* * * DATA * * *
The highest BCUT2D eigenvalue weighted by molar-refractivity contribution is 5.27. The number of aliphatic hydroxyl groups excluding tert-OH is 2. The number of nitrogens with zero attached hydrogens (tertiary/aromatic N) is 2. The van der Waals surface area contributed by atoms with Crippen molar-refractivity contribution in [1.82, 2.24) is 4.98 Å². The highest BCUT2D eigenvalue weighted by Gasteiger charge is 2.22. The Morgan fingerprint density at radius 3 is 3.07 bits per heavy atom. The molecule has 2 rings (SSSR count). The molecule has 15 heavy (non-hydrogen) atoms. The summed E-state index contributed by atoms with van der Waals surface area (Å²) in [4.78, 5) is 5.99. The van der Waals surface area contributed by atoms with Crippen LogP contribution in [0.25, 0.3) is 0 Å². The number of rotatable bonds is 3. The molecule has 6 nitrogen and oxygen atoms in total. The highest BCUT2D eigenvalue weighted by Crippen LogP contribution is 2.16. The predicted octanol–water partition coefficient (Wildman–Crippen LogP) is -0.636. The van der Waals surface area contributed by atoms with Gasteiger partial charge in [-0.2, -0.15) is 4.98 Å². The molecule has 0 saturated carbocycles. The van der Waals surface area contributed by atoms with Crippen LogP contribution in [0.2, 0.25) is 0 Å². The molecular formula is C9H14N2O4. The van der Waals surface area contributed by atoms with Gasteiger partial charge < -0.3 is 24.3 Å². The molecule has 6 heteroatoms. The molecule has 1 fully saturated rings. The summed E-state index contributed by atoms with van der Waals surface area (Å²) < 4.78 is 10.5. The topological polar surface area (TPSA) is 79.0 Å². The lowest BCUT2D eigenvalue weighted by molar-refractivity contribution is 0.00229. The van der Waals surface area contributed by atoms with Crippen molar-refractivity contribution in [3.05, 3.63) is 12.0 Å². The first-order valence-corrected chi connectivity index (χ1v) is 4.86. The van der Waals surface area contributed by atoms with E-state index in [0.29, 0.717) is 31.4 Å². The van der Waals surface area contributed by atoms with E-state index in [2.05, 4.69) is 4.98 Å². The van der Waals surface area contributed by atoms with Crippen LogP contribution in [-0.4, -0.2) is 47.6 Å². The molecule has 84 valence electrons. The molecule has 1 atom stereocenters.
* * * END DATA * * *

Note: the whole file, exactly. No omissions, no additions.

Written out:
The highest BCUT2D eigenvalue weighted by molar-refractivity contribution is 5.27. The number of aliphatic hydroxyl groups excluding tert-OH is 2. The number of nitrogens with zero attached hydrogens (tertiary/aromatic N) is 2. The van der Waals surface area contributed by atoms with Crippen molar-refractivity contribution in [1.82, 2.24) is 4.98 Å². The highest BCUT2D eigenvalue weighted by Gasteiger charge is 2.22. The Morgan fingerprint density at radius 3 is 3.07 bits per heavy atom. The molecule has 2 rings (SSSR count). The molecule has 15 heavy (non-hydrogen) atoms. The summed E-state index contributed by atoms with van der Waals surface area (Å²) in [4.78, 5) is 5.99. The van der Waals surface area contributed by atoms with Crippen LogP contribution in [0.25, 0.3) is 0 Å². The number of rotatable bonds is 3. The molecule has 6 nitrogen and oxygen atoms in total. The highest BCUT2D eigenvalue weighted by Crippen LogP contribution is 2.16. The predicted octanol–water partition coefficient (Wildman–Crippen LogP) is -0.636. The van der Waals surface area contributed by atoms with Gasteiger partial charge in [-0.2, -0.15) is 4.98 Å². The molecule has 0 saturated carbocycles. The van der Waals surface area contributed by atoms with Crippen LogP contribution in [0.2, 0.25) is 0 Å². The molecular formula is C9H14N2O4. The van der Waals surface area contributed by atoms with Gasteiger partial charge < -0.3 is 24.3 Å². The molecule has 6 heteroatoms. The molecule has 1 fully saturated rings. The summed E-state index contributed by atoms with van der Waals surface area (Å²) < 4.78 is 10.5. The topological polar surface area (TPSA) is 79.0 Å². The lowest BCUT2D eigenvalue weighted by molar-refractivity contribution is 0.00229. The van der Waals surface area contributed by atoms with Crippen molar-refractivity contribution in [3.05, 3.63) is 12.0 Å². The first-order valence-corrected chi connectivity index (χ1v) is 4.86. The van der Waals surface area contributed by atoms with E-state index in [0.29, 0.717) is 31.4 Å². The van der Waals surface area contributed by atoms with E-state index in [2.05, 4.69) is 4.98 Å². The van der Waals surface area contributed by atoms with Crippen LogP contribution in [-0.4, -0.2) is 47.6 Å². The molecule has 84 valence electrons. The molecule has 1 atom stereocenters.